Two of SA's top liberation heritage sites located in Eastern Cape
As South Africa mark’s the national Heritage Day, many of its citizens do not understand the significance of the various heritage sites that are found in all corners of the country.
In South Africa, September is observed as Heritage month which celebrates the country’s culture, its diverse people and languages.
South Africa is rich in liberation or heritage sites which attract thousands of tourists every year.
Robben Island must be among South Africa’s most well-known heritage sites. It is located in Cape Town’s coast and was used as a prison by the apartheid government. Many of the country’s freedom fighters were imprisoned on the island including South Africa’s first democratically elected President Nelson Mandela who spent the majority of his 27 years imprisonment on the island.
Other famous prisoners include Ahmed Kathrada who was imprisoned on the island for 18 years and Robert Sobukwe who was housed on the island under solitary confinement. The prison was notorious for its harsh conditions and was in 1999 recognised as a wold heritage site.
Walter Sisulu Square of Dedication
Another one of South Africa’s liberation sites is the Walter Sisulu Square of Dedication in Klispruit, Soweto.
The site is where over 3000 people gathered to adopt the Freedom Charter in June 1955. The Freedom Charter is the cornerstone of the Bill of Rights as well as the Constitution.
The site is also dedicated to anti-apartheid activist Walter Sisulu.
The square of dedication is where the Freedom Charter, an alternative vision to the policies of apartheid was drawn up. At the northern end of the square is the Freedom Charter Monument a local landmark where the tenets of the charter are inscribed.
In June 2005, the then President Thabo Mbeki lit a flame of freedom to mark the opening of the square which has been declared a national heritage site.
Today the square incorporates shops, a hotel and informal traders among other activities.
The Old Fort of Constitutional Hill was built way back in 1892 which functioned as a prison. In the late 1900s and the early 20th century the so-called natives section and isolation cells known as sections four and five where black male prisoners were held and a women’s prison and an awaiting trial building were added.
All of the buildings collectively known as the Fort, were notorious for the harsh treatment of prisoners. The prisoners ranged from common criminals to ordinary men and women who contravened colonial and apartheid laws.
In 1964 the old Fort was declared as a national monument even though it continued as a prison.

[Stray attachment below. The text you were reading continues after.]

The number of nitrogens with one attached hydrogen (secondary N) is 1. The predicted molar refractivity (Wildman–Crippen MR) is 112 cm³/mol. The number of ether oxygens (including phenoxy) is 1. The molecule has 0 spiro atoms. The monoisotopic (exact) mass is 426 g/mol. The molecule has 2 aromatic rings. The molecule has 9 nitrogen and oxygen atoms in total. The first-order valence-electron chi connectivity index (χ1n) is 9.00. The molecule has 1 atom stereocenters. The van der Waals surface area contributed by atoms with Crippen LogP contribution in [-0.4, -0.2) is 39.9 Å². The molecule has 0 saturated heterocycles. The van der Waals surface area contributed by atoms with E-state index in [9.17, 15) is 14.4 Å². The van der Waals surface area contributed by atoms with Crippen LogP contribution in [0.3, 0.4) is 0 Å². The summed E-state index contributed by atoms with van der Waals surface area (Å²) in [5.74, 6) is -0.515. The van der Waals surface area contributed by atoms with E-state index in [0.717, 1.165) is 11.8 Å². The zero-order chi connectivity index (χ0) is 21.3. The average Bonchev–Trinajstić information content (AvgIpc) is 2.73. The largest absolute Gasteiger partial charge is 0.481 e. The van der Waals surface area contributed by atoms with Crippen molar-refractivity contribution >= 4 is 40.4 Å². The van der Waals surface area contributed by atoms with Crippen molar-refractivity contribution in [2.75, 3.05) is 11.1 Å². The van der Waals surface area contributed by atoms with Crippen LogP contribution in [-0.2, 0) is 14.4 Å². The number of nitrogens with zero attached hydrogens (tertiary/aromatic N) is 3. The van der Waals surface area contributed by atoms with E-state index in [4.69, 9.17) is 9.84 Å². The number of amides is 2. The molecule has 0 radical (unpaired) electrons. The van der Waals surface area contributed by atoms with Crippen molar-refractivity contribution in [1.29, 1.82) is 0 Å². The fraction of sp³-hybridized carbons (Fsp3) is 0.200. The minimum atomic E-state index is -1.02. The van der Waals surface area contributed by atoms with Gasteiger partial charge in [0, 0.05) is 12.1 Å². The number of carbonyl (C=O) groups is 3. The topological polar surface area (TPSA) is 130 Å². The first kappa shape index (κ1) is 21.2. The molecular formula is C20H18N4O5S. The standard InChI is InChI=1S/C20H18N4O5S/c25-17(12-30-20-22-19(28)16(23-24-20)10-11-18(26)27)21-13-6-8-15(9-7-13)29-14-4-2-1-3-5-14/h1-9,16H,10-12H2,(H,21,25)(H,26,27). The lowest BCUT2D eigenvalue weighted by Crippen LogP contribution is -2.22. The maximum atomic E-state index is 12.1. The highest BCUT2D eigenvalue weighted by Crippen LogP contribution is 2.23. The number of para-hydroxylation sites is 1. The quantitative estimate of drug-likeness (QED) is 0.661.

In the mid-1990s the entire site was injected with a new meaning when it was chosen as the site for the new Constitutional Court.
Constitution Hill which overlooks the city of Johannesburg, is more than just the site of South Africa's Constitutional Court - the highest court in the country on constitutional matters.
Today Constitution Hill site is home to the Women’s Gaol museum, Number Four museum and Old Fort museum.
Hector Pieterson Memorial and Museum
This Soweto site and museum pays homage to the 12 –year old Hector, a pupil who was fatally shot on 16 June 1976 in the student uprisings during the apartheid era. Hector and other students had been protesting against the use of Afrikaans in schools.
Pieterson became the face of the uprisings when a newspaper photograph of him being carried by a high school pupil was published around the world.
The memorial—which is not far from where Pieterson was shot-- was erected on Khumalo street in the early 1990s. On 16 June 2002 the Hector Pieterson museum opened its doors to the public.
Steve Biko House
Along the Biko heritage trail is the Steve Biko House which is located in the Ginsberg township in the Eastern Cape.
The house belongs to the mother of the anti-apartheid activist who formed the Black Consciousness Movement.
The house was where Biko served his banning order from 1973 until his time of death in 1977.
The house was declared a national monument in 1997 on the occasion of the 20th anniversary of his death.
Lilieslief is a farm in Rivonia, Johannesburg where senior ANC members planned to overthrow the then apartheid government. For many years the farm was used as a meeting place as well as a hide-out place not only for the ANC but the South African Communist Party.
The hideout however was discovered when police swooped in on ANC members in July 1963. The raid resulted in the Rivonia Treason Trials that took place between 1963 and 1964. Those arrested were tried for 221 acts of sabotage designed to overthrow the apartheid system.
The farm is widely regarded as the birthplace of the military wing of the ANC, Umkhonto we Sizwe (MK).
The rural village of Qunu is not only the place where South Africa’s first democratically elected President Nelson Mandela grew up but is also the place where he is buried following his death on 5 December 2013.
The village also comprises of the Nelson Mandela Museum which was built in his honour.
The museum comprises of three separate structures: the Bhunga Building in Mthatha, the open-air museum at Mvezo and Qunu component.
Image: Steve Biko House in Ginsberg. Source: www.google.co.za
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